Art and Cultural Awakenings: Middle Eastern Film. The Missouri Historical Society presents a series highlighting Islamic and Arab cultures. This week's film is Udayan Prasad's My Son the Fanatic. London-born novelist/screenwriter Hanif Kureishi doesn't have Margaret Thatcher to kick around anymore (as he did so incisively and effectively in My Beautiful Laundrette and Sammy and Rosie Get Laid), but his concerns have not wandered too far afield. Universal issues still inspire him, but he now addresses the less semantically abrasive themes of alienation, the clash of cultures, conflicts between parents and children, love, loyalty and religion. My Son the Fanatic concerns Parvez (Om Puri), a reserved Pakistani taxi driver who moved to the industrial north of Britain 25 years earlier. Well-meaning but not overly ambitious, Parvez believes he has provided a secure and respectable life for his wife, Minoo, and teenage son, Farid (Akbar Kurtha), who, unbeknownst to Parvez, has become obsessed with Islamic fundamentalism. Puri brings a nice combination of confusion, earnestness and warmth to the role of Parvez. Admirers of Kureishi's work will want to see the picture; those unfamiliar with his previous writing will find an amiable, if slight, effort. The film's unexpectedly evocative look, courtesy of cinematographer Alan Almond, lends an edginess to the proceedings that helps take the story out of the realm of straight comedy and into the more complex universe its characters inhabit. Plays at 7 p.m. Feb. 19 at the Missouri Historical Society. (JO)
Cinefeminism: Three Decades of American Female Directors. Fontbonne College presents a series dedicated to underappreciated films by female directors. This week's feature is Lizzie Borden's Born in Flames (1983). When it first appeared in the early 1980s, Borden's Born in Flames was admired as much for its gritty energy and post-New Wave urban aesthetic as for its well-intentioned if vague radical stance. (The rambling story involves a feminist radical group in a future post-revolutionary America.) Twenty years later, with its pseudo-Marxist models less fashionable (younger viewers may be a little surprised bu the film's off-the-cuff endorsement of terms such as "terrorism") and its ideology still a bit hard to pin down, but its energy remains infectious and Borden's understatedly satirical approach now appears almost prescient, allowing the film to indulge in its radical fantasies while seeing their farfetched side as well. Sadly, Borden has slipped into obscurity in recent years; her lively debut and its follow-up, Working Girls, remain minor landmarks of a younger and less pretentious independent cinema. Plays at 7:30 p.m. Feb. 19 at the Fontbonne College library. (RH)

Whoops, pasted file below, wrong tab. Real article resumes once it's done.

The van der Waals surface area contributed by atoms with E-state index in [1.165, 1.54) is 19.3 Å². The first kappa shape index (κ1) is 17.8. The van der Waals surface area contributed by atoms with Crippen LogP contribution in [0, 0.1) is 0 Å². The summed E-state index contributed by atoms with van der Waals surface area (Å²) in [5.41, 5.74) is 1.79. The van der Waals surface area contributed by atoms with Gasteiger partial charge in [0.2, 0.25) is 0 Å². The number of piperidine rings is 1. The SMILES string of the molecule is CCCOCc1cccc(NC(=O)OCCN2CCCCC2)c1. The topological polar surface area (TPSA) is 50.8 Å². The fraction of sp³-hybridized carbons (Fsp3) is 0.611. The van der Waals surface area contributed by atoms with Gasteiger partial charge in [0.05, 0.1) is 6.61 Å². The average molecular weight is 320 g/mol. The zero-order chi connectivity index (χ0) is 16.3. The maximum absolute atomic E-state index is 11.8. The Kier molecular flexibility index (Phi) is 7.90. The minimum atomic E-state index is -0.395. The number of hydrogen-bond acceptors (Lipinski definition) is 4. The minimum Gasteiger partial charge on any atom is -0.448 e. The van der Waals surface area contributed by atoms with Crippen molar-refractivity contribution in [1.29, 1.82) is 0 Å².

Films of Frederick Wiseman. Webster University presents a series of films by documentary director Frederick Wiseman. If Wiseman isn't the greatest living American filmmaker (as one recent magazine article boldly claimed), he certainly holds the undisputed title of the cinema's greatest social scientist. Wiseman's films, ranging in length from a lean 85 minutes to day-long marathons, are no-frills cinema verité at its purest, chronicling -- perhaps even dismantling -- the inner workings of social structures and institutions ranging from high schools, boot camps and welfare offices to racetracks and department stores. Though he avoids narrative or offscreen commentary, he's no simple voyeur; carefully editing weeks of footage with an analytical eye, Wiseman's cameras slip through the cracks of their subject matter and penetrate their public images to expose the subtle dynamics of power within. This week features Basic Training, Wiseman's examination of boot camp. Plays at 7 p.m. Feb.14 at Webster University. (RH)
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